The National Guard via Flickr (Photo by Capt. Cassandra Mullins) CC BY 2.0
A pack of election bills authored by legislative Republicans — who have been holding public hearings, hiring investigators, taking field trips to Arizona to watch its audit and calling into question the validity of the election process — have passed through the Legislature over objections from Democrats.
A week ago, Gov. Tony Evers called for all of those bills to be sent to him “without delay.” He noted that the Wisconsin Republicans’ bills mirror measures that GOP-controlled states are taking up across the country. His spokesperson had stated he would veto any bills that make it harder to vote.
On Wednesday he vetoed the first of those bills he received. In a press release, his office stated that the Legislature has “declined to present the remainder of the requested bills to the governor.”
The vetoed bill would have prohibited counties, municipalities and the state from accepting private grants or donations for administering elections, except under circumstances that distribute it to every entity in the state with the Joint Finance Committee’s approval. It also created new requirements for serving as a poll worker — a position that was particularly difficult to fill during the pandemic and resulted in election sites closing.
The bill — and a series of hearings held on it that were generally by invitation only — targeted money that was given to more than 200 municipalities by the Center for Tech and Civic Life, which Republicans called the “Mark Zuckerberg” money as the Facebook founder was a donor to the group. The Republican election committees in the Senate and Assembly were concerned about grants and help that went to Green Bay, and four other cities (Milwaukee, Madison, Racine and Kenosha).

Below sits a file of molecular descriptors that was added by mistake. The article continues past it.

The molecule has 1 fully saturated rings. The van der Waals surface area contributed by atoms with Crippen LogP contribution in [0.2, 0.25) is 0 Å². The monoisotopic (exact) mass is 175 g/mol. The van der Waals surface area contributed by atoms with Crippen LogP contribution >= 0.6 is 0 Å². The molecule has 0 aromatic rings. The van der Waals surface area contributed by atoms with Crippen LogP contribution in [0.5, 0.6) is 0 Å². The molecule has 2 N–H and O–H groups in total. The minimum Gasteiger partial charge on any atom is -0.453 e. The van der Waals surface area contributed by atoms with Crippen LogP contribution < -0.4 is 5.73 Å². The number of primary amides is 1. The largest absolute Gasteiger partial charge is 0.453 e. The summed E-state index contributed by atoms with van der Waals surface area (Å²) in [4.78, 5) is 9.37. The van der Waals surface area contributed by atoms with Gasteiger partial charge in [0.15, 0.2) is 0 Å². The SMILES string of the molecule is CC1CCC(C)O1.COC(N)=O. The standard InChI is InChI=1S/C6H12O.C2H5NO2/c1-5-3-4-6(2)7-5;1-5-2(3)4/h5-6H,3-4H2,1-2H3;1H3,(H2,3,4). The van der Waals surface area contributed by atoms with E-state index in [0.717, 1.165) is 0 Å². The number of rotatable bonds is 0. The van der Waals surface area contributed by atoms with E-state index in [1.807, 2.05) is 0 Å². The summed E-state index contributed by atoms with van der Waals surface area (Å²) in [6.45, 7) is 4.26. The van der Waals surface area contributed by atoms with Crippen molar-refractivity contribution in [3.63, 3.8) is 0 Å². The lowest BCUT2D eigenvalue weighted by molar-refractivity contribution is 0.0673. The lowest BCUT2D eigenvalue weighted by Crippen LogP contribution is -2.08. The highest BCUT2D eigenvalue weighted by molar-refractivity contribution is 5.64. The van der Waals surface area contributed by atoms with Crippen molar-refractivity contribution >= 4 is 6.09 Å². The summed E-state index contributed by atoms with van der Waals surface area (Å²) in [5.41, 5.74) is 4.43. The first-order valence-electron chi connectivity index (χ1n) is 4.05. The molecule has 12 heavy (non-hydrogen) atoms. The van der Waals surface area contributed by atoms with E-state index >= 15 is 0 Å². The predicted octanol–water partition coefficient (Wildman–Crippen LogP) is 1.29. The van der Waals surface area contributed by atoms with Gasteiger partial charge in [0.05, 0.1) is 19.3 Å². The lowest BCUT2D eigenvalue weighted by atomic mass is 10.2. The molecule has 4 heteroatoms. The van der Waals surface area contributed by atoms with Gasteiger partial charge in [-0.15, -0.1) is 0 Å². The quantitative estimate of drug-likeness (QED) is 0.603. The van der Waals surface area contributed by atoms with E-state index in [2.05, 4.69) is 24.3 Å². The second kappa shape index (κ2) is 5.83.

Evers had an extensive message explaining why he vetoed the bill.
“I am vetoing this bill because I object to restrictions on local governments potentially using supplemental funding for election administration,” he wrote in part. “During the coronavirus pandemic, our state and local election officials performed admirably to ensure the 2020 elections in each of our communities were conducted freely, fairly, and in accordance with our election laws.”
He noted that big and small, urban and rural communities got the money, which helped them to conduct safe elections in the pandemic. The resources purchased equipment, paid poll workers and bought protective equipment and supplies.
“Regardless of the source of additional funding for election administration, election administrators must always run elections according to state and federal law,” he continued. “Our election laws are robust and lay out clear procedures for how municipal and county officials must administer an election, a process that is not threatened by a municipality applying for and accepting additional resources.”
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